Mar 07, 2018 |
Fire & Grace, a unique and dynamic collaboration between virtuoso violinist Edwin Huizinga and Celtic guitarist William Coulter, will perform at 3 p.m. Sunday, March 18, at St. Bonaventure University’s Regina A. Quick Center for the Arts. It is the seventh performance in the Friends of Good Music 2017-18 performance season.
Fire & Grace explores the connective musical elements of classical, folk, and contemporary traditions from around the world. Their repertoire is vast, ranging from Bach to Vivaldi, tango to Celtic tunes, traditional Bulgarian to American fiddle tunes and waltzes, all played with a sense of discovery and commitment to the elements of passion and virtuosity (fire and grace) found in these diverse traditions.
This performance marks a return to SBU for both musicians.
“Edwin Huizinga and William Coulter formed the central musical part of Tomaseen Foley’s ‘A Celtic Christmas,’ which played to a sold-out house at the Quick Center in December 2016,” said Ludwig Brunner, executive director of the Quick Center. “The return of the duo should be an equally thrilling experience for our audience.”
Recent and upcoming Fire & Grace performances include engagements at the Carmel Bach Festival, the Mozaic Festival, the Santa Cruz Baroque Festival, the Electric Earth Concerts, the Monterey Museum of Art, and with Foley’s “A Celtic Christmas.” In March and April 2017, Fire & Grace toured New Zealand with appearances at the UPSURGE Festival, the Festival of Colour, and the New Zealand School of Music. The group’s self-titled debut album combines melodies from Argentina, Bulgaria, and Western Europe, with dance elements from baroque and folk musical traditions and music from “Riverdance.”
Performing both baroque and modern repertoire, violinist Huizinga, a native of Canada, has appeared alongside Yo-Yo Ma, Itzhak Perlman, Dawn Upshaw, Mike Marshall, and Stevie Wonder, and has been featured as a soloist with the San Bernardino Symphony, the Sweetwater Music Festival, the Trinity Alps Chamber Music Festival, and the Banff Summer Arts Festival.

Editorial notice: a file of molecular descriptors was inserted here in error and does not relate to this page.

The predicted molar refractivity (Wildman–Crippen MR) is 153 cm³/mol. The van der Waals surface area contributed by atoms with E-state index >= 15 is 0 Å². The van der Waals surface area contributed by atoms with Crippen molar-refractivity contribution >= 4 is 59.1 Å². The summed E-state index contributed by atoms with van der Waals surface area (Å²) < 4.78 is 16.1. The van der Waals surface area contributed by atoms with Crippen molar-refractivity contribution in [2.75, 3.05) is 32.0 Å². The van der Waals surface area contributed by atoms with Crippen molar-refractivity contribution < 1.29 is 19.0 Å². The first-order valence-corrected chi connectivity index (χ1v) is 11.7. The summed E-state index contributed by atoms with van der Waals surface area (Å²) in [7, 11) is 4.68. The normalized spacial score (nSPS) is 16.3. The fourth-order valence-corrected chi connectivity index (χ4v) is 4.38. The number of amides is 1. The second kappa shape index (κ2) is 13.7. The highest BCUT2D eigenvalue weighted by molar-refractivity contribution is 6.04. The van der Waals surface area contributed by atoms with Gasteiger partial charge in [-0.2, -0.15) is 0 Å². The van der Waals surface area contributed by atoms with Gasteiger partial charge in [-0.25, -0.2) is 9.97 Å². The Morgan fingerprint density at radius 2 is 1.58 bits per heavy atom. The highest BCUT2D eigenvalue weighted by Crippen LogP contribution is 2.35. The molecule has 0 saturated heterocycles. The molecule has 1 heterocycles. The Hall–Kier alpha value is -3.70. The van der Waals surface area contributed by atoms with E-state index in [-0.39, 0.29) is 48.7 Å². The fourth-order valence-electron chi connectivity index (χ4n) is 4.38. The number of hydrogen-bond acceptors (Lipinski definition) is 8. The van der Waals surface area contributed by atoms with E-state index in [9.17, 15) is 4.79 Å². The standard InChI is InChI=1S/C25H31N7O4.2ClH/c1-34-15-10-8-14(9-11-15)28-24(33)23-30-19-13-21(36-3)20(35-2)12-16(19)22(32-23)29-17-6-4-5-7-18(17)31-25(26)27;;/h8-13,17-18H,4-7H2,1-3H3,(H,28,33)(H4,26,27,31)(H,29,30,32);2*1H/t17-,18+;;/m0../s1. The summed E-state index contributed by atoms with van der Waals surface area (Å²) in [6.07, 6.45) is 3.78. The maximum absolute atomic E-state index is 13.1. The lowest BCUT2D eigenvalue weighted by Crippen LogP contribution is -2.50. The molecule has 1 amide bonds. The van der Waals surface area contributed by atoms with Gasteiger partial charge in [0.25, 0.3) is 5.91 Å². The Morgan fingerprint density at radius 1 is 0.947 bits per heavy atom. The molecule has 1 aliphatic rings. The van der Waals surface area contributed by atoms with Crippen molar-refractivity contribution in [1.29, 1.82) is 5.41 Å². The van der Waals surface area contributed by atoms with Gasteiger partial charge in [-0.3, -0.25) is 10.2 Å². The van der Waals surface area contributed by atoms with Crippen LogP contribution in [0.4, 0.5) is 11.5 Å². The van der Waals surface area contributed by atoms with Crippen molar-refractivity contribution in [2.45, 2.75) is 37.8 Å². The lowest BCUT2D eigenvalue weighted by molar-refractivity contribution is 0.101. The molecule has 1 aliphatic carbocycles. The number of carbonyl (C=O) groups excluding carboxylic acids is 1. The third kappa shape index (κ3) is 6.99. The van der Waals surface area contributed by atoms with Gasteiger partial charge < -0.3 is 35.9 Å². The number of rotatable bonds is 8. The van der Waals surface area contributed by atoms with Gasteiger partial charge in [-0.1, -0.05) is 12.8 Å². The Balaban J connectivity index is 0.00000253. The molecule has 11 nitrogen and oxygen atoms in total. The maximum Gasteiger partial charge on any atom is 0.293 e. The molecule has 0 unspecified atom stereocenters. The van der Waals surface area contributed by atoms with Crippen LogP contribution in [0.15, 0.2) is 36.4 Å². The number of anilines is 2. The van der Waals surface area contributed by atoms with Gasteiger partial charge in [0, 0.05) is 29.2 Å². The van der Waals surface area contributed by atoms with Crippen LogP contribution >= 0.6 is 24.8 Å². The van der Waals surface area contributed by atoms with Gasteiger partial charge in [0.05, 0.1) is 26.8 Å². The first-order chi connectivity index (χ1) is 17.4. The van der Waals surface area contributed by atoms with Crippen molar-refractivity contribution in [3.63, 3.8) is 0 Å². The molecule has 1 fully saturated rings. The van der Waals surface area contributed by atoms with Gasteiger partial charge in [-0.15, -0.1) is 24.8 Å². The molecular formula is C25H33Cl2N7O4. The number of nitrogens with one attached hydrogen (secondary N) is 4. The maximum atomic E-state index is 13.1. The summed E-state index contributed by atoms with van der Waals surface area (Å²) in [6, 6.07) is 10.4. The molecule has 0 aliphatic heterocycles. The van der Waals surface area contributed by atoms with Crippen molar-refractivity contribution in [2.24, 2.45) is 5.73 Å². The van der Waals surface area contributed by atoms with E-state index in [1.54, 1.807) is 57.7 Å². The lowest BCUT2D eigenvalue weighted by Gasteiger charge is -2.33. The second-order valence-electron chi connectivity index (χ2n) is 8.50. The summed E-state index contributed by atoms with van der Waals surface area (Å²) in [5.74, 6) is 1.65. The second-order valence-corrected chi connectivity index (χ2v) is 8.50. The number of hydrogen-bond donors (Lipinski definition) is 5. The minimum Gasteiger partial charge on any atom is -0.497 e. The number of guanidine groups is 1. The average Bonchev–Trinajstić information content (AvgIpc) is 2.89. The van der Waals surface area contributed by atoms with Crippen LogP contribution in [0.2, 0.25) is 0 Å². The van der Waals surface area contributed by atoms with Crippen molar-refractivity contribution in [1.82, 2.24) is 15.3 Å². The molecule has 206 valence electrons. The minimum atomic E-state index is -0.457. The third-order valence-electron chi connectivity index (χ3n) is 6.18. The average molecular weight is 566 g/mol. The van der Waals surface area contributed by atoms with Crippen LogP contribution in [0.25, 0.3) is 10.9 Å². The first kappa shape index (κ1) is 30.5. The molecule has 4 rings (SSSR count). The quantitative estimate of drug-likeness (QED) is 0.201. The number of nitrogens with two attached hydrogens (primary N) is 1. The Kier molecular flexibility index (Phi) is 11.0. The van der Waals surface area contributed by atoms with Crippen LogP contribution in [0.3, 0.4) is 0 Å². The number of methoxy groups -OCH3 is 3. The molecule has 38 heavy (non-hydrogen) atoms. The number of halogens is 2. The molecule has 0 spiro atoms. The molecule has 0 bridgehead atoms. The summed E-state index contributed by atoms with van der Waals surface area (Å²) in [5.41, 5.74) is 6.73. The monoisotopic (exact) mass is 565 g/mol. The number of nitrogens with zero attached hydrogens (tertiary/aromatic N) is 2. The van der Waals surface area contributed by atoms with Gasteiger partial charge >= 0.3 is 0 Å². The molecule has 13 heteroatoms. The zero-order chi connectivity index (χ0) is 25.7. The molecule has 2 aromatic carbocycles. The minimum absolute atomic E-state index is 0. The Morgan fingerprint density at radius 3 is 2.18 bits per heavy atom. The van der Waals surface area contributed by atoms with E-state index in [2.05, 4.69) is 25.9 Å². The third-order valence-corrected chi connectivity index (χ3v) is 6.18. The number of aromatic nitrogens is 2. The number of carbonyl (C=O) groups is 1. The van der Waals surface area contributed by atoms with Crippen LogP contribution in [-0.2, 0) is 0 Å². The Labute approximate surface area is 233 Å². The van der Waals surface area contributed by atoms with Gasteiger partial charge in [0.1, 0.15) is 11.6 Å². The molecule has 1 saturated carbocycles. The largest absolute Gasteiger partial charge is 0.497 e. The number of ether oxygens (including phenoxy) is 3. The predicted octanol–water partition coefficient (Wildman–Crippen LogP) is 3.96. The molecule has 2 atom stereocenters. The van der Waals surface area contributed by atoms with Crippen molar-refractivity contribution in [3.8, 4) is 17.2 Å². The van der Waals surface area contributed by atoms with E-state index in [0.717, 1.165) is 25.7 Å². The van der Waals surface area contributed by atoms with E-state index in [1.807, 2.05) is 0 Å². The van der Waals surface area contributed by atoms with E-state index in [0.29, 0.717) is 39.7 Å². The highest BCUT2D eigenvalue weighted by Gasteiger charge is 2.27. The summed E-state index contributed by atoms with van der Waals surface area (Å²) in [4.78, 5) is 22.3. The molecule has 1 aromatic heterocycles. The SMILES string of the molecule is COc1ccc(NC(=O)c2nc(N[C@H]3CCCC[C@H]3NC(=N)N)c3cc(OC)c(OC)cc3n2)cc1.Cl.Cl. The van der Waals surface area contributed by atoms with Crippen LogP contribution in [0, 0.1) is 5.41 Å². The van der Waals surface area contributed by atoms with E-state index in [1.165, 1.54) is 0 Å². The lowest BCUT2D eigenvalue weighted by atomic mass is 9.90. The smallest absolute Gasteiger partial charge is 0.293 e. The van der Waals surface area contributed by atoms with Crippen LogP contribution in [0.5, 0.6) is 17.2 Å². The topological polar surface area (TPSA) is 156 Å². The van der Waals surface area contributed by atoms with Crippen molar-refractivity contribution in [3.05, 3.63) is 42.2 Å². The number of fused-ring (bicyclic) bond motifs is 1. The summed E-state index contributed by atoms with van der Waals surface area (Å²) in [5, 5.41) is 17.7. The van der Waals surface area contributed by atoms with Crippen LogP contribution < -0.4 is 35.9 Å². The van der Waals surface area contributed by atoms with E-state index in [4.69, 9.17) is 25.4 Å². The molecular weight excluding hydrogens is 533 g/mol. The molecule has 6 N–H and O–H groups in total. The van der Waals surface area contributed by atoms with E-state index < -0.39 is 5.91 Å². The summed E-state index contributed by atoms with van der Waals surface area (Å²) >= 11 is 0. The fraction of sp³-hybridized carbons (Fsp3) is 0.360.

He is a founding member of the baroque ensemble ACRONYM, which has released six full-length albums of previously unknown and unrecorded baroque music. He also performs all over the world with Tafelmusik Baroque Orchestra. As a modern violinist, Huizinga has performed in the U.S. and Germany with The Knights NYC, and occasionally works with A Far Cry. He is also a member of the Juno-nominated indie rock band The Wooden Sky, and has recently been commissioned to write a piece for Canada’s 150th anniversary.
Guitarist Coulter has been performing and recording traditional guitar music for more than 20 years. His most recent solo recording, “The Road Home,” (Gourd Music) was met with critical acclaim. In 2005, he received a Grammy Award for his contribution to “The Pink Guitar,” a collection of solo guitar arrangements of Henry Mancini’s music.
Musical collaborations have been a mainstay of Coulter’s career and have included many tours and recordings including “Song for Our Ancestors,” with classical guitar virtuoso Benjamin Verdery; “Time to Sail,” “One Sweet Kiss,” and “Westward,” with Kerry-born Irish singer Eilis Kennedy; “Simple Gifts — Music of the Shakers,” with cellist Barry Phillips; and “Celtic Requiem,” with Irish vocalist Mary McLaughlin. His book of transcriptions, “Celtic Crossing,” published by Mel Bay, includes all of the music from his recording of the same name.
Coulter maintains a classical guitar studio at the University of California at Santa Cruz and teaches at many summer music camps.
This performance is partially funded by the New York State Council on the Arts Decentralization Grant Program supported by Gov. Andrew Cuomo and the New York State Legislature and administered by the Cattaraugus County Arts Council.
Single tickets for this performance are $20 at full price, $16 for SBU employees and senior citizens, and $5 for students.
For tickets and information, call The Quick Arts Center at (716) 375-2494.
For each Friends of Good Music performance, The Quick Center will open its galleries one hour before the performance and keep them open throughout the intermission. Regular gallery hours are noon to 5 p.m. Monday through Friday, and noon to 4 p.m. Saturday and Sunday.
Museum admission is free and open to the public year round. For more information, visit www.sbu.edu/quickcenter.
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